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Given two documents:

Now is the winter of our discontent Made glorious summer by this sun of York; And all the clouds that lour'd upon our house In the deep bosom of the ocean buried. Now are our brows bound with victorious wreaths; Our bruised arms hung up for monuments; Our stern alarums changed to merry meetings, Our dreadful marches to delightful measures.

(Richard III)

Richard (Duke of York): [bangs his goblet thrice on the table] Silence! Silence! For the king!

King (Richard III): [stands, hunched, speaks awkwardly] Now is the summer of our sweet content, [Made?] [err?]-cast winter by these Tudor clouds.

(BlackAdder, Season 1, Episode 1)

What sort of algorithm could someone use to find out which 3-word sequences exist in both documents? If there are any, of course - it's not guaranteed.

In this example, "now is the" is the only 3-word sequence that appears in both documents.

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+1 for the examples –  belisarius Nov 25 '10 at 14:51
    
Thanks :) The other option was taking some text from the really cool regex/xhtml response from here: stackoverflow.com/questions/1732348/… –  Jedidja Nov 25 '10 at 14:57

2 Answers 2

up vote 2 down vote accepted

Short of brute force, the simplest solution would be to make a hash map, with entries for each tuple of words for one text, and then check whether each tuple in the other text is present in the hash map. This would be linear given a constant window (3 words), but we can do this in linear time independent of the window size.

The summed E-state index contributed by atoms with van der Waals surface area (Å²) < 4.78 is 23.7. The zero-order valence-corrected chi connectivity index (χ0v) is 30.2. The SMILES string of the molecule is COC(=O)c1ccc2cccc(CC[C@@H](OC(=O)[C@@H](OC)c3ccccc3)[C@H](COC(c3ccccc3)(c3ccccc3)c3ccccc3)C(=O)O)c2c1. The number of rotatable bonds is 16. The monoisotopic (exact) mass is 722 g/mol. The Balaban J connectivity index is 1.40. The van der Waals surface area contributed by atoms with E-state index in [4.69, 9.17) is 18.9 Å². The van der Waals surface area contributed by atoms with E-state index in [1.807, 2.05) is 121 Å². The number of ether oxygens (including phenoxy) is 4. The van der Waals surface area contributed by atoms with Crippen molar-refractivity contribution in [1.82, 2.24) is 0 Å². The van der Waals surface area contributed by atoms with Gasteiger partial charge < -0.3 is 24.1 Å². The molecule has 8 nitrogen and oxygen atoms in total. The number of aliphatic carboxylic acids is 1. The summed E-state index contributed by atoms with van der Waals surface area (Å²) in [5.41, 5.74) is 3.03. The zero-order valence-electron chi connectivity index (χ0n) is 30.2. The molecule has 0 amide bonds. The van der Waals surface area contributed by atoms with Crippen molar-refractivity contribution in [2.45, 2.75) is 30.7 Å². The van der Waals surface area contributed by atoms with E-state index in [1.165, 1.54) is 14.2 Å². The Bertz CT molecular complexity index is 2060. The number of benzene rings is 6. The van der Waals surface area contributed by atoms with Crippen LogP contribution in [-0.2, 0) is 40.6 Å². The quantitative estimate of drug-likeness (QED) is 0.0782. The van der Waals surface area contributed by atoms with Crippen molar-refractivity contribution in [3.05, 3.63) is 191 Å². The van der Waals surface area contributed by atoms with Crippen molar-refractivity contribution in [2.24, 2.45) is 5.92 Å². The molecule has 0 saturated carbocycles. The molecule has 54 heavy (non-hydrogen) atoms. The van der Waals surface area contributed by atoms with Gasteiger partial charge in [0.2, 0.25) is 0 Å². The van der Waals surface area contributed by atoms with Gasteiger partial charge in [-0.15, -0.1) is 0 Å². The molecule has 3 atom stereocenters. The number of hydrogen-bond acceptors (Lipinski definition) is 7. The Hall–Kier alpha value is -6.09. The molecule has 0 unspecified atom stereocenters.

To do this efficiently, we use a rolling hash. The input characters to the rolling hash would be hashes of the words. This technique is known as the Rabin-Karp algorithm.

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Thanks for the insightful comment on the generalised suffix tree idea. –  Jedidja Nov 27 '10 at 11:43
    
You might be interested in this stack-exchange proposal. It's almost ready to begin beta, just needs a few more. –  greatwolf Jan 19 '11 at 4:26

Sounds like you're looking for common substrings of length 3, except that the "characters" your "strings" are composed of, are actually words, not single characters. So, "I have a cunning plan" is a string of length 5.

Suffix trees usually get mentioned at this point: http://en.wikipedia.org/wiki/Generalised_suffix_tree, but whether you need that depends how long your texts are. A couple of nested loops to compare starting from each pair of word boundaries (one from each string) will get the job done eventually.

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+1 for including another BlackAdder reference :) –  Jedidja Nov 25 '10 at 15:00
    
If I could be bothered, I'd totally find the longest common substring of Blackadder and the complete works of Shakespeare, and use that. Presumably it's some deliberate Shakespeare quotation used in an episode, but you never know. –  Steve Jessop Nov 25 '10 at 15:13
    
The texts are probably < 1000 words long each. Reading through the Generalised suffix tree material looks interesting, but I may try the quick-and-dirty brute force method first. Either way, thanks for the suggestion :) –  Jedidja Nov 25 '10 at 16:45
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Suffix tree construction is linear in the number of characters assuming a constant size alphabet. Using words instead of characters means that that you'll have to take into account a large alphabet (and use an algorithm specifically designed taking large alphabets into account). The efficiency of this will probably then be something like O(S log S), instead of the expected O(S) for constant size alphabets. –  Nabb Nov 26 '10 at 16:09

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